Ireland announces EUR 2.25 bn stimulus package
(LONDON) - Ireland on Tuesday said it would spend an additional 2.25 billion euros ($2.76 billion) on creating up to 13,000 jobs and stimulating growth in the bailed-out eurozone nation.
"Public expenditure and reform minister, Brendan Howlin today announced the government's plans for an additional 2.25 billion euros investment in job-rich public infrastructure projects in Ireland," the government said in a statement.
"The bulk of the funding will come from a combination of the National Pension Reserve Fund, European Investment Bank/Council of Europe Bank, domestic banks and other potential private investment sources."
Howlin said Tuesday's announcement was "the culmination of intensive efforts to identify projects that are realistic, credible and deliverable.
"This government is committed to getting people back to work and securing real, domestic growth."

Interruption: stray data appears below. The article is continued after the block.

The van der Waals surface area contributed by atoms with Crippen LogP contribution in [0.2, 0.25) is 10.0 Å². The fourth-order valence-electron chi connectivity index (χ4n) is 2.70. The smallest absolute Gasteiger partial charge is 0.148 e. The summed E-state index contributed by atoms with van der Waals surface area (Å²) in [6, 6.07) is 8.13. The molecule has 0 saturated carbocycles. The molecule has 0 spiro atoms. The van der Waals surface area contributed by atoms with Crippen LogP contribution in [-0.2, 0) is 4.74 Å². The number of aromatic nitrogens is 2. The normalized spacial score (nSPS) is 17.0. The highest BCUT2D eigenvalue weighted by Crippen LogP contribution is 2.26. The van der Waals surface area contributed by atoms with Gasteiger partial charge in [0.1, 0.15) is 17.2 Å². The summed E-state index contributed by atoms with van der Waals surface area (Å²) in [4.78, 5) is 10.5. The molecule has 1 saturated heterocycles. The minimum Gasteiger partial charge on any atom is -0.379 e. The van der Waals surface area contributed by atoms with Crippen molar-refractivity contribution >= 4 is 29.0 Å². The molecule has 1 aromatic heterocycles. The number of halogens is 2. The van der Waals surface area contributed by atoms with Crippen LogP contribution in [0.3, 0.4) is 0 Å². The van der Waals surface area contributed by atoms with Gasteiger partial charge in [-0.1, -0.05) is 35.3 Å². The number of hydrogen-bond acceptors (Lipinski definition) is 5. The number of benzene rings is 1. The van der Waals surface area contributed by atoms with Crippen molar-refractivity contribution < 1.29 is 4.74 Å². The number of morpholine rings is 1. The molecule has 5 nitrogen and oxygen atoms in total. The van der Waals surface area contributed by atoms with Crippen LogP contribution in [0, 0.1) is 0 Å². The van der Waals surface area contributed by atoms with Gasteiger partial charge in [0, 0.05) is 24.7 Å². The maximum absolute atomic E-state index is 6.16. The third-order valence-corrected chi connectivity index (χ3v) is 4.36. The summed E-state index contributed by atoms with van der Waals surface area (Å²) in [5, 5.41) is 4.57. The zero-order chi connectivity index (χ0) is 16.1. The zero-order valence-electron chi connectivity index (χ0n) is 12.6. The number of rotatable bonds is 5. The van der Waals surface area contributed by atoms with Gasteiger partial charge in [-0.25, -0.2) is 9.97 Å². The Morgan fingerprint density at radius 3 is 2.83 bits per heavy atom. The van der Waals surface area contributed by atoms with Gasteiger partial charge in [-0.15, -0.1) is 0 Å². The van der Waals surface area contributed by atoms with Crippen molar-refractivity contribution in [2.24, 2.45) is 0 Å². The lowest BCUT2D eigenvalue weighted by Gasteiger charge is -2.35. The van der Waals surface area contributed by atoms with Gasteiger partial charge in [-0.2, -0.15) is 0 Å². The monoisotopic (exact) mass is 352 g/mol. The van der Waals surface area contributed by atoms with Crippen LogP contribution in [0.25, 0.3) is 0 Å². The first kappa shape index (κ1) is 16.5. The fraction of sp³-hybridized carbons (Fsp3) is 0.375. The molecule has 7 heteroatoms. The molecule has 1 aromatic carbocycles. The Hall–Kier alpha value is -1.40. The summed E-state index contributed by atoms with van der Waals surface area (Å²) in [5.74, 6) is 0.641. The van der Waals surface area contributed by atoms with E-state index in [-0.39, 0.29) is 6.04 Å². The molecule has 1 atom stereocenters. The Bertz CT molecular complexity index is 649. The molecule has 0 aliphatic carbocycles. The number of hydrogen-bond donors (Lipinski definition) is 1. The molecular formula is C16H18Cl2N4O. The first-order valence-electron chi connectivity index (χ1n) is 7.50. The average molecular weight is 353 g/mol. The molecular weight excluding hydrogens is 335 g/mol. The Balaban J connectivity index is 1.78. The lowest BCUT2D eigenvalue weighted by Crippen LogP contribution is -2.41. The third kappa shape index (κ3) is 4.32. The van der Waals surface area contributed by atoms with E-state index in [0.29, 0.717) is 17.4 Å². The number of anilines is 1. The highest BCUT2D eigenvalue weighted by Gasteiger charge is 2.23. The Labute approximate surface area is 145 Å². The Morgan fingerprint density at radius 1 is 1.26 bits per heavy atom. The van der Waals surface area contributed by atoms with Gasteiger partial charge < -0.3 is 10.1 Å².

The new investment was in addition to Dublin's 17 billion euros infrastructure and capital investment framework programme announced in November.
"Today's announcement builds on this," Howlin said. "Job creation is this government's top priority," he added.
Ireland's unemployment rate jumped to 14.9 percent in June compared with the previous month, recent official data showed. The nation's debt-wracked economy meanwhile contracted in the first quarter of 2012.
Ireland is attempting to put its economy back on track after it was forced to seek an 85-billion-euro EU-IMF rescue package in November 2010 when massive debts left it on the brink of collapse.
The once-buoyant "Celtic Tiger" was forced to turn to the European Union and International Monetary Fund for financial help after it was devastated by the 2008-2009 global financial crisis.
Earlier this month, the Irish government took its first tentative step back into private capital markets as it raised 500 million euros in a modest issue of three-month bills.
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